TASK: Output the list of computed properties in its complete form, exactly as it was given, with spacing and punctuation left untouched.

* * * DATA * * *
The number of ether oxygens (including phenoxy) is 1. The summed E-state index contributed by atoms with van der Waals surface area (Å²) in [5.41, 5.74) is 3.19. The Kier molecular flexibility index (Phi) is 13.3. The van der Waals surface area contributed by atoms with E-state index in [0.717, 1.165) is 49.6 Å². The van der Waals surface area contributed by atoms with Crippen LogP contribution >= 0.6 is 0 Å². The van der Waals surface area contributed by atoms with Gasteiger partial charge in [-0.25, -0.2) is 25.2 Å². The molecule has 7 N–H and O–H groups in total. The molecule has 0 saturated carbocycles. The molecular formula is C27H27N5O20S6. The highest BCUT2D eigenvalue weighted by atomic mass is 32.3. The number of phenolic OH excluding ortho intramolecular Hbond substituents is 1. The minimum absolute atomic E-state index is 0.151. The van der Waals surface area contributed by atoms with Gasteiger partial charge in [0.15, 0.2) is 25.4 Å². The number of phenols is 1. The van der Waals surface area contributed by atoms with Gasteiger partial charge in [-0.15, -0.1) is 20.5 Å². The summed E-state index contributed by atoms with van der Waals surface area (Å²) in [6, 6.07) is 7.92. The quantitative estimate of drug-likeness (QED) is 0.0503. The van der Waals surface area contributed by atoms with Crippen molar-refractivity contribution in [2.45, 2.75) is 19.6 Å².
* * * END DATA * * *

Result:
The number of ether oxygens (including phenoxy) is 1. The summed E-state index contributed by atoms with van der Waals surface area (Å²) in [5.41, 5.74) is 3.19. The Kier molecular flexibility index (Phi) is 13.3. The van der Waals surface area contributed by atoms with E-state index in [0.717, 1.165) is 49.6 Å². The van der Waals surface area contributed by atoms with Crippen LogP contribution >= 0.6 is 0 Å². The van der Waals surface area contributed by atoms with Gasteiger partial charge in [-0.25, -0.2) is 25.2 Å². The molecule has 7 N–H and O–H groups in total. The molecule has 0 saturated carbocycles. The molecular formula is C27H27N5O20S6. The highest BCUT2D eigenvalue weighted by atomic mass is 32.3. The number of phenolic OH excluding ortho intramolecular Hbond substituents is 1. The minimum absolute atomic E-state index is 0.151. The van der Waals surface area contributed by atoms with Gasteiger partial charge in [0.15, 0.2) is 25.4 Å². The number of phenols is 1. The van der Waals surface area contributed by atoms with Gasteiger partial charge in [-0.15, -0.1) is 20.5 Å². The summed E-state index contributed by atoms with van der Waals surface area (Å²) in [6, 6.07) is 7.92. The quantitative estimate of drug-likeness (QED) is 0.0503. The van der Waals surface area contributed by atoms with Crippen molar-refractivity contribution in [2.45, 2.75) is 19.6 Å².